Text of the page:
Inside the Australian and New Zealand book industry

Image. Advertisement:

Chidgey shortlisted for Dublin Literary Award

Aotearoa New Zealand writer Catherine Chidgey has been shortlisted for the 2022 Dublin Literary Award, worth €100,000 (A$147,400), for her novel Remote Sympathy.

First published by Te Herenga Waka University Press in October 2020 and published in the UK and Australia by Europa Editions, Chidgey’s novel has also been longlisted for the 2022 Women’s Prize for Fiction and shortlisted for this year’s Jann Medlicott Acorn Prize for Fiction.

The full shortlist for the 2022 Dublin Literary Award is:

  • Remote Sympathy (Catherine Chidgey, Te Herenga Waka University Press/Europa Editions)
  • At Night All Blood is Black (David Diop, trans by Anna Moschovakis, Pushkin)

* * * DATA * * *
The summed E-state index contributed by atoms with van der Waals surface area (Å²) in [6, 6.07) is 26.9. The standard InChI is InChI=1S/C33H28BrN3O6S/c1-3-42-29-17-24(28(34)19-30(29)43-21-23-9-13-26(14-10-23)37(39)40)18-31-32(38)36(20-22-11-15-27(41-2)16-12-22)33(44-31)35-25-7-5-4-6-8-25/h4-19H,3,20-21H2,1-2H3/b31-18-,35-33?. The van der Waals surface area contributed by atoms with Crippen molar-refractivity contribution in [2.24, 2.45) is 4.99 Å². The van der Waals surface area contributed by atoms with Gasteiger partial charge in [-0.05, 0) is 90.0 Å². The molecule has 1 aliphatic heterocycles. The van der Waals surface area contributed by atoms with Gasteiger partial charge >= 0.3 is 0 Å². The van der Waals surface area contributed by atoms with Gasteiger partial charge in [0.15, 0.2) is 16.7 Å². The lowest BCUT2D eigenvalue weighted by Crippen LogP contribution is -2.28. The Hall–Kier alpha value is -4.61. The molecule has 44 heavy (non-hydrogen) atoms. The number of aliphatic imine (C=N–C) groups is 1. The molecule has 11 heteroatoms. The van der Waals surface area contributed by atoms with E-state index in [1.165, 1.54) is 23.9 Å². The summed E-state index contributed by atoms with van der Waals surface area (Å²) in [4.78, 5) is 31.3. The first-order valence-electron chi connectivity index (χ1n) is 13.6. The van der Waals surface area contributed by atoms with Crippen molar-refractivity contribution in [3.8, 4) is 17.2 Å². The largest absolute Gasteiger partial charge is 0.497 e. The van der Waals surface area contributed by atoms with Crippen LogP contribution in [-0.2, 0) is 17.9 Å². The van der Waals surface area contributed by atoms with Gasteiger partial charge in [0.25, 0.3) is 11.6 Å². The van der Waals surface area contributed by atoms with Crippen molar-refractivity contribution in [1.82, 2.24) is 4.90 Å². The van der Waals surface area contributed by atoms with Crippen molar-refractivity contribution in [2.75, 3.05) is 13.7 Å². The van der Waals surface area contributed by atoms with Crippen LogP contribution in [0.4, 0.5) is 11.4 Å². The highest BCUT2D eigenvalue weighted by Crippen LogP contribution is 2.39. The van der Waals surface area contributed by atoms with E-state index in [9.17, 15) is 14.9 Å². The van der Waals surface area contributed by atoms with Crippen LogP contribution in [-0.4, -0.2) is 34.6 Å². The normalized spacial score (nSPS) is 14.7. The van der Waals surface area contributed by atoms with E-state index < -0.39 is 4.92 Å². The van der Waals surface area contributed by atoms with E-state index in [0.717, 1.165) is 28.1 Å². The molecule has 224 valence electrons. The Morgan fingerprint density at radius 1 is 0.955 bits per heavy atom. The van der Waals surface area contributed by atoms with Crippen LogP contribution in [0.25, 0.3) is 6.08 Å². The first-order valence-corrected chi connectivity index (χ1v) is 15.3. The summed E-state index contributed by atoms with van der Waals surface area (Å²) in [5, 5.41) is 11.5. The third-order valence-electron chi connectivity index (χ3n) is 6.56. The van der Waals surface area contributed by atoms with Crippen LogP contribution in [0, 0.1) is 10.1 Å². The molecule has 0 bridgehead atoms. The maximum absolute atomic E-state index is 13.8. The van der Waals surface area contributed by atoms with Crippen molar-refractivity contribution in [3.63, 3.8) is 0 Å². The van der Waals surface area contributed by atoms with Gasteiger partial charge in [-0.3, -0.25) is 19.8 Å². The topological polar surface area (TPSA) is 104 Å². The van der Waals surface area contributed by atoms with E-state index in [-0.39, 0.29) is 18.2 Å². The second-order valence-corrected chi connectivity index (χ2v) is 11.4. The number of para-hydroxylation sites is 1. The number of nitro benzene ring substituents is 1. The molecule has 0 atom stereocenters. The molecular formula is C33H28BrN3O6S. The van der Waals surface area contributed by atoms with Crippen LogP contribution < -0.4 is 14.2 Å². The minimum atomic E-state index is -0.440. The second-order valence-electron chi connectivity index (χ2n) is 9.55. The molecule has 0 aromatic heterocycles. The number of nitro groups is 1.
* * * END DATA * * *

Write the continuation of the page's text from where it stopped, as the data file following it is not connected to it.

• The Death of Vivek Oji (Akwaeke Emezi, Faber)
  • The Art of Falling (Danielle McLaughlin, John Murray)
  • Noopiming: The Cure for White Ladies (Leanne Betasamosake Simpson, House of Anansi)
  • The Art of Losing (Alice Zeniter, trans by Frank Wynne, Picador).

The shortlist was chosen from a longlist of 79, including several other novels by ANZ authors, by an international panel of judges who will also select the winner.

The Dublin Literary Award is presented annually for a novel written in English or translated into English, nominated by library systems in major cities around the world. First established in 1994, the award is now wholly funded by Dublin City Council.

Mexican writer Valeria Luiselli won the 2021 Dublin Literary Award for her novel Lost Children Archive (Fourth Estate). The winner of this year’s award will be announced on 19 May. For more information about this year’s shortlist, see the prize website.


Category: Awards Local news